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Type 1 Diabetes Immunological Tolerance

Type 1 diabetes is characterized by a breakdown of immunological self-tolerance to the insulin producing islet beta cells, and consequently their destruction by autoreactive T cells. Recently, the specific roles of different T cell subsets during the presymptomatic stage of type 1 diabetes have begun to reveal how they contribute to immune activation and autoimmunity.

Type 1 diabetes is characterized by a breakdown of immunological self-tolerance to the insulin producing islet beta cells, and consequently their destruction by autoreactive T cells. Recently, the specific roles of different T cell subsets during the presymptomatic stage of type 1 diabetes have begun to reveal how they contribute to immune activation and autoimmunity.

Foxp3+ regulatory (Treg) cells function as key players for the maintenance of peripheral immune tolerance.

We have used murine and humanized models to show that the efficient induction of Foxp3+ Tregs from naive CD4+ T cells can be achieved by the application of a strong-agonistic T cell receptor (TCR) ligand under subimmunogenic conditions.

Impairments in Treg induction and function are important contributors to autoimmune disorders such as T1D. However, the cellular and molecular underpinnings promoting such impairments in Treg induction as well as the specific requirements for an efficient induction of Foxp3+Tregs in the setting of ongoing islet autoimmunity remain poorly understood especially in human type 1 diabetes.

To fill this knowledge gap we aim to dissect mechanisms of aberrant immune activation that can interfere with tolerance induction during islet autoimmunity and that promote progression from islet autoimmunity to clinical type 1 diabetes.

Univ.-Prof. Dr. phil. nat. Carolin and her lab therefore uses an integrative translational research approach combining cellular and molecular immunology with immunepharmacology. To this end, we integrate murine type 1 diabetes models with studies in humanized mice and focus on immune cells from non-diabetic children with ongoing islet autoimmunity or with new onset type 1 diabetes which offer an important resource for studying such signaling pathways involved in aberrant immune activation vs. immune tolerance.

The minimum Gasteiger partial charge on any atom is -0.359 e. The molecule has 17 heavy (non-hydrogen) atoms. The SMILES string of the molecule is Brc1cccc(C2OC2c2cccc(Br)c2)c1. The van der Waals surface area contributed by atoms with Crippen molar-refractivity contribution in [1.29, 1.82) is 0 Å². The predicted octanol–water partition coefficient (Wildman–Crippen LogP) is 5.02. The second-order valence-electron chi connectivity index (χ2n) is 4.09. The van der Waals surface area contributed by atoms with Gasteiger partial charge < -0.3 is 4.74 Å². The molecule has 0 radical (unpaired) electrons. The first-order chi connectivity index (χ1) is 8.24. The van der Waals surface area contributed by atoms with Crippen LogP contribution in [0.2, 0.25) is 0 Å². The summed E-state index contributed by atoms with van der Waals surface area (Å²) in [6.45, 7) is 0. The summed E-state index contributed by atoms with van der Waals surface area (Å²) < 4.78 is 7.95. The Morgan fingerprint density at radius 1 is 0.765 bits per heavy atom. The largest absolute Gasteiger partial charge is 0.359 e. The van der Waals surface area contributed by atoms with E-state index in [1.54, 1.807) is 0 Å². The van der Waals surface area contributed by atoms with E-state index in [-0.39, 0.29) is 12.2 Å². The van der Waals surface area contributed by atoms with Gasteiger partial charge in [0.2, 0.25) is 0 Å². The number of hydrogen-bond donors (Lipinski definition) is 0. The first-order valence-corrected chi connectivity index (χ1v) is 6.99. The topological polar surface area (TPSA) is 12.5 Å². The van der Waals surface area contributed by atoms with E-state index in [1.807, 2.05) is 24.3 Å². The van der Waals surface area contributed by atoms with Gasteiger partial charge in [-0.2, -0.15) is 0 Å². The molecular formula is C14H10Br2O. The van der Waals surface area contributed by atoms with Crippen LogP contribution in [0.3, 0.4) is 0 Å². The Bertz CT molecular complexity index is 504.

In addition, we are using murine and humanized models to study combinatorial strategies of antigen-specific tolerance induction together with novel pharmacological approaches that can limit T cell activation which have the goal to broaden the window of application closer to the precipitation of autoimmune progression and clinical disease.

Moreover, given our strong interest in dissecting mechanisms of tissue-specific immune tolerance relevant to prevent autoimmune progression in type 1 diabetes we focus on the role of tissue-Tregs in inhibiting immune activation and inflammation in diabetes.

We strive to integrate these findings into understanding mechanisms of immune tolerance in diabetes with the future goal of developing innovative precision medicines aimed at the safe and specific manipulation of Foxp3+Tregs in children at risk of developing type 1 diabetes. 

Scientists of the Research Area

Prof. Dr. phil. nat. Carolin Daniel

Lead Scientist Research Areas: Type 1 Diabetes Immunological Tolerance

Dr. Maike Becker

Postdoc

Giulia Boschi

PhD Student

Sandra Dirschl

PhD student

Hannah Hipp

PhD Student

Till Johannsmann

Master Student

Maria Kral

PhD Student

Daria Opaleva

PhD student

Martin Scherm

PhD Student

Gianmarco Spata

PhD Student

Dr. Alexey Surnov

Postdoc

Laura Harrison

Scientific Coordinator

Emily Schardey

PhD Student